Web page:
Here, with a random number , and the factor determines the strength of the gradient penalty. Using the gradient penalty in lieu of the weight clipping has been shown to improve the image quality and convergence. In the context of WGANs, the discriminator is referred to as the critic since it no longer measures the probability of but now produces a score that gauges how real seems to the critic (in particular, the output of the critic is not confined to ). The aim of the critic is to maximise the difference between scores for real and fake samples.
4.2 Progressive growing
In this work, we present the emulation of 21cm tomography samples consisting of pixels. The corresponding angular resolution is (for , which is within the typical range of the SKA. As an example, the Baseline Design of SKA1-Low (Dewdney et al., 2013) will have a projected noise of at a frequency of (corresponding to redshift ) on scales of (Mellema et al., 2015). With increasing resolution (and hence number of pixels per image), training GANs becomes increasingly time and memory consuming. Furthermore, the more pixels the discriminator has at its disposal, the easier it becomes to discern real and fake images, while the task of the generator to generate high quality output consisting of many pixels becomes harder. This can lead to an imbalance and cause the GAN training to fail. Recently, much work has been focused on methods for the generation of high-resolution images with GANs, and applying techniques such as an intermediate latent space in the generator (Karras et al., 2018), self-attention layers (Zhang et al., 2018), spectral normalisation (Miyato et al., 2018), or a truncation trick (Brock et al., 2018) has led to remarkable results. A major breakthrough is the work by Karras et al. (2017, hereafter PGGAN), who progressively increase the resolution and number of layers during training, obtaining high-quality images. Although our resolution of pixels is rather modest, we use a Progressively Growing GAN (PGGAN), mainly because of two reasons: firstly, we observe a lower tendency towards mode collapse when building up our GAN progressively and secondly, our neural network architecture can easily be extended to generate higher resolution tomography samples that might be needed for future interferometry experiments. Of course, creating 3D samples at the full resolution of the 21SSD catalogue of pixels with GANs is still a long way off.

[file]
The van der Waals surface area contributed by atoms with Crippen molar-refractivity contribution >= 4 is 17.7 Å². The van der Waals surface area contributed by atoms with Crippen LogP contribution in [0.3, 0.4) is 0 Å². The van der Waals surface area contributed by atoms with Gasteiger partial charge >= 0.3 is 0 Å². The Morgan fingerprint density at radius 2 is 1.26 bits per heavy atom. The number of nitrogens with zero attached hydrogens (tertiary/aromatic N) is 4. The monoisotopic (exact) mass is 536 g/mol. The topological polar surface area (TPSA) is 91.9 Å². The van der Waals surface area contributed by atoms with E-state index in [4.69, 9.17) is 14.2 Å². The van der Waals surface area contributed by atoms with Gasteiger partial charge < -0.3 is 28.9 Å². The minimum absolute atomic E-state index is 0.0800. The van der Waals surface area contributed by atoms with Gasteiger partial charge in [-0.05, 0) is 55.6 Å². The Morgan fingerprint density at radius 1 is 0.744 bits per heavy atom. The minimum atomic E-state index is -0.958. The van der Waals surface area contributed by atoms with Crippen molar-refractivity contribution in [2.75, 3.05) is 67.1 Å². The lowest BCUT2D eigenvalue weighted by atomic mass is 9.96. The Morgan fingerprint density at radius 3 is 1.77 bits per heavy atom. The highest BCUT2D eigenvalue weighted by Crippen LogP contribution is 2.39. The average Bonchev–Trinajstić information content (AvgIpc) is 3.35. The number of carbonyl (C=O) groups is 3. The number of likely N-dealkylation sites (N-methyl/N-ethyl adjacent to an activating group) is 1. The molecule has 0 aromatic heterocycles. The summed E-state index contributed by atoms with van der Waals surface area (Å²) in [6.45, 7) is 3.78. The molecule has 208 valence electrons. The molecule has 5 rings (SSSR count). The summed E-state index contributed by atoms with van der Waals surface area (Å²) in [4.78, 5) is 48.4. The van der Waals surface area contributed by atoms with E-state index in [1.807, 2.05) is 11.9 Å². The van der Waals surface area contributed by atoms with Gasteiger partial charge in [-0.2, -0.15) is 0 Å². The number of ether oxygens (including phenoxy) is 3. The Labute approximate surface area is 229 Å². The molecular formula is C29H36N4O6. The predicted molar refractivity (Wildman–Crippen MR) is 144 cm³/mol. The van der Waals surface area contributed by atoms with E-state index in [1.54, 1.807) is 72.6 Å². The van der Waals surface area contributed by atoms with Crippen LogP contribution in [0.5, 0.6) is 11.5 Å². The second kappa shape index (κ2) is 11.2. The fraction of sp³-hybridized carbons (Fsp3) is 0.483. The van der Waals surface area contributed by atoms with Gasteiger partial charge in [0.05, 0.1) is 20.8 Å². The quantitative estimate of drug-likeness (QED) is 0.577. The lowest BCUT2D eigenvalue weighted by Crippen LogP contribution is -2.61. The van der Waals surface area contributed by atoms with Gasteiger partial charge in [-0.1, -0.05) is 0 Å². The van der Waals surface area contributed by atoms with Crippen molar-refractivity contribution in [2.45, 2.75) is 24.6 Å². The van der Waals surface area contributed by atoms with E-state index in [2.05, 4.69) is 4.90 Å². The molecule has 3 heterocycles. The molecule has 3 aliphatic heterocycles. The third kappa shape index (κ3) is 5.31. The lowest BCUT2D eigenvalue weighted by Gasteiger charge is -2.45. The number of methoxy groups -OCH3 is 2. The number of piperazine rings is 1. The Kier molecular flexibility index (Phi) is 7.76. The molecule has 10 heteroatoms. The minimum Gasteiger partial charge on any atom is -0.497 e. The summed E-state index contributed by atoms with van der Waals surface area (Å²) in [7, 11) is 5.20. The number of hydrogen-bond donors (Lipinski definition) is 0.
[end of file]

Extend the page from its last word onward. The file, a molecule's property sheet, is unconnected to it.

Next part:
During the training, new layers are gradually added to both the generator and the critic. This happens in a smooth manner, allowing the GAN to slowly transition to a higher resolution. Once part of the GAN, the weights of each layer remain trainable until the end of the training. While the GAN is trained on lower resolution images, downscaled images are shown to the critic. For more details on the progressive growing of the GAN, we refer the interested reader to PGGAN, whose approach we largely follow.
4.3 Network architecture
Our network architecture borrows from PGGAN, which is why we mainly describe the differences in what follows. The workflow of our PGGAN is schematically depicted in Figure 1, and the details are listed in Appendix A.
Our generator network is a CNN whose layers successively construct the image up to the desired resolution. We take the latent vector to be of length , where we fix the first three components to be the entries of and append independent and identically distributed drawings from a standard normal distribution, the latter forming the vector . Thus, we condition the generator by manually encoding information in the otherwise random latent vector. Whereas benchmark data sets for GANs are typically composed of square images, our images have an aspect ratio of . For this reason, we choose as the base resolution of our GAN. First, the latent vector is mapped to the base resolution via a fully connected layer. Then, convolutional layers and upsampling layers follow, which gradually increase the spatial resolution until the desired resolution at the respective stage of the training is reached.
For the critic, we use a structure that is essentially symmetric with respect to the generator architecture. Since the input for the critic is an image , we cannot simply append the three-dimensional parameter vector to the input as we do for the generator. Instead, we concatenate the three parameters as constant additional image channels. We leave the implementation of more sophisticated conditioning methods for the critic as proposed by Miyato & Koyama (2018) for future work. While the critic determines autonomously which features are relevant for assessing the image quality, there are two major requirements for the generated samples that we point out: firstly, the global brightness temperature, that is the vertical average in the 2D case considered herein, should agree with the samples from the 21SSD catalogue. Secondly, the fluctuations of the mock images should exhibit the same statistics as their 21SSD counterparts. We encourage the critic to evaluate these properties by appending the vertically averaged brightness temperature and the difference towards it, i.e. , as additional image channels. Altogether, the input for the critic hence takes the shape (1 image channel, 2 extra channels, and 3 parameter channels).